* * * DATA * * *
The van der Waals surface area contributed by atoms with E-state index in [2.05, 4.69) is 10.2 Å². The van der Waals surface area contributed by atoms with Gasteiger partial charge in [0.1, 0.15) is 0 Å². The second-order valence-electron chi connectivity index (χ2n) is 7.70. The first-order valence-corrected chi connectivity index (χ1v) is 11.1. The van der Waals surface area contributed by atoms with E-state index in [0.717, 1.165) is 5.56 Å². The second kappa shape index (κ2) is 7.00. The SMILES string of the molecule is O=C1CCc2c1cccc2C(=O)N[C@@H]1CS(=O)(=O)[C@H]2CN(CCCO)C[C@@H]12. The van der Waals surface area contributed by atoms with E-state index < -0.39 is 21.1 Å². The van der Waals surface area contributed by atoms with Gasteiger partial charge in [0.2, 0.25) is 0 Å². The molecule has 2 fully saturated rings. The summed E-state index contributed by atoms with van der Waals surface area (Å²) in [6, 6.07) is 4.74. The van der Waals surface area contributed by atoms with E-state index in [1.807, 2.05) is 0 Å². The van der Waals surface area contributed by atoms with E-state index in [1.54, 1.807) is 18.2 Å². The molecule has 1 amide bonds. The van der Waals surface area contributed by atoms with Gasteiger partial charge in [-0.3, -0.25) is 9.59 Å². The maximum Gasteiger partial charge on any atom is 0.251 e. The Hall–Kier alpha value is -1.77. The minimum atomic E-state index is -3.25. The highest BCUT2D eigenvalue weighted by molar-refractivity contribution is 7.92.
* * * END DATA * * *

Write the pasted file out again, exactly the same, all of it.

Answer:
The van der Waals surface area contributed by atoms with E-state index in [2.05, 4.69) is 10.2 Å². The van der Waals surface area contributed by atoms with Gasteiger partial charge in [0.1, 0.15) is 0 Å². The second-order valence-electron chi connectivity index (χ2n) is 7.70. The first-order valence-corrected chi connectivity index (χ1v) is 11.1. The van der Waals surface area contributed by atoms with E-state index in [0.717, 1.165) is 5.56 Å². The second kappa shape index (κ2) is 7.00. The SMILES string of the molecule is O=C1CCc2c1cccc2C(=O)N[C@@H]1CS(=O)(=O)[C@H]2CN(CCCO)C[C@@H]12. The van der Waals surface area contributed by atoms with E-state index < -0.39 is 21.1 Å². The van der Waals surface area contributed by atoms with Gasteiger partial charge in [0.2, 0.25) is 0 Å². The molecule has 2 fully saturated rings. The summed E-state index contributed by atoms with van der Waals surface area (Å²) in [6, 6.07) is 4.74. The van der Waals surface area contributed by atoms with E-state index in [1.807, 2.05) is 0 Å². The van der Waals surface area contributed by atoms with E-state index in [1.54, 1.807) is 18.2 Å². The molecule has 1 amide bonds. The van der Waals surface area contributed by atoms with Gasteiger partial charge in [-0.3, -0.25) is 9.59 Å². The maximum Gasteiger partial charge on any atom is 0.251 e. The Hall–Kier alpha value is -1.77. The minimum atomic E-state index is -3.25. The highest BCUT2D eigenvalue weighted by molar-refractivity contribution is 7.92.